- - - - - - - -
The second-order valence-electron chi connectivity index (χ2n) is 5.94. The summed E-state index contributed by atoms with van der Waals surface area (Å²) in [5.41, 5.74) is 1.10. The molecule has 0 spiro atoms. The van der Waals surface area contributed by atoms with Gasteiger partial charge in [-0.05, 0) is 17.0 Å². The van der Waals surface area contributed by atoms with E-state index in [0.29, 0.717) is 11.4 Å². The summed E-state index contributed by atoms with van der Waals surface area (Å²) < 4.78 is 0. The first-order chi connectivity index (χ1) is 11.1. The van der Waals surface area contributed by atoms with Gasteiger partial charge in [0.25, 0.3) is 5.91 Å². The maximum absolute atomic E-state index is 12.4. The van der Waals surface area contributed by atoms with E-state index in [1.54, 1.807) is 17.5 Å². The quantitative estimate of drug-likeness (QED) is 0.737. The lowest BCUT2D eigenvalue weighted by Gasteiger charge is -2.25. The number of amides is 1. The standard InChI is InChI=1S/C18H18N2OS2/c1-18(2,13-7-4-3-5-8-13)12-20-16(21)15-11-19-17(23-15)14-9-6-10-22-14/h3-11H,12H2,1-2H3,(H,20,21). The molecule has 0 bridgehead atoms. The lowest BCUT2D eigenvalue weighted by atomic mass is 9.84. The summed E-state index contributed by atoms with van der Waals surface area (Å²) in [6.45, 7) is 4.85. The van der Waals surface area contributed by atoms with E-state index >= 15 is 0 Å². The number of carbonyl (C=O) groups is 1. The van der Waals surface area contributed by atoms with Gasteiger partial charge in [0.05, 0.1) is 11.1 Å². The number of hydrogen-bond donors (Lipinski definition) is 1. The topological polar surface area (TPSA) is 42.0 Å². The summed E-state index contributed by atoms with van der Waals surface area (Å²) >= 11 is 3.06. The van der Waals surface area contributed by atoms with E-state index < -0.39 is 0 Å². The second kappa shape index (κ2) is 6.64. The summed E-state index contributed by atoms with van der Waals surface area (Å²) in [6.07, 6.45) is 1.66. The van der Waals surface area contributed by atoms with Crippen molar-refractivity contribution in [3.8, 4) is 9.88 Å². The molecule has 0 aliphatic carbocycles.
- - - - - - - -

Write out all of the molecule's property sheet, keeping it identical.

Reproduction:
The second-order valence-electron chi connectivity index (χ2n) is 5.94. The summed E-state index contributed by atoms with van der Waals surface area (Å²) in [5.41, 5.74) is 1.10. The molecule has 0 spiro atoms. The van der Waals surface area contributed by atoms with Gasteiger partial charge in [-0.05, 0) is 17.0 Å². The van der Waals surface area contributed by atoms with E-state index in [0.29, 0.717) is 11.4 Å². The summed E-state index contributed by atoms with van der Waals surface area (Å²) < 4.78 is 0. The first-order chi connectivity index (χ1) is 11.1. The van der Waals surface area contributed by atoms with Gasteiger partial charge in [0.25, 0.3) is 5.91 Å². The maximum absolute atomic E-state index is 12.4. The van der Waals surface area contributed by atoms with E-state index in [1.54, 1.807) is 17.5 Å². The quantitative estimate of drug-likeness (QED) is 0.737. The lowest BCUT2D eigenvalue weighted by Gasteiger charge is -2.25. The number of amides is 1. The standard InChI is InChI=1S/C18H18N2OS2/c1-18(2,13-7-4-3-5-8-13)12-20-16(21)15-11-19-17(23-15)14-9-6-10-22-14/h3-11H,12H2,1-2H3,(H,20,21). The molecule has 0 bridgehead atoms. The lowest BCUT2D eigenvalue weighted by atomic mass is 9.84. The summed E-state index contributed by atoms with van der Waals surface area (Å²) in [6.45, 7) is 4.85. The van der Waals surface area contributed by atoms with E-state index >= 15 is 0 Å². The number of carbonyl (C=O) groups is 1. The van der Waals surface area contributed by atoms with Gasteiger partial charge in [0.05, 0.1) is 11.1 Å². The number of hydrogen-bond donors (Lipinski definition) is 1. The topological polar surface area (TPSA) is 42.0 Å². The summed E-state index contributed by atoms with van der Waals surface area (Å²) >= 11 is 3.06. The van der Waals surface area contributed by atoms with E-state index < -0.39 is 0 Å². The second kappa shape index (κ2) is 6.64. The summed E-state index contributed by atoms with van der Waals surface area (Å²) in [6.07, 6.45) is 1.66. The van der Waals surface area contributed by atoms with Crippen molar-refractivity contribution in [3.8, 4) is 9.88 Å². The molecule has 0 aliphatic carbocycles.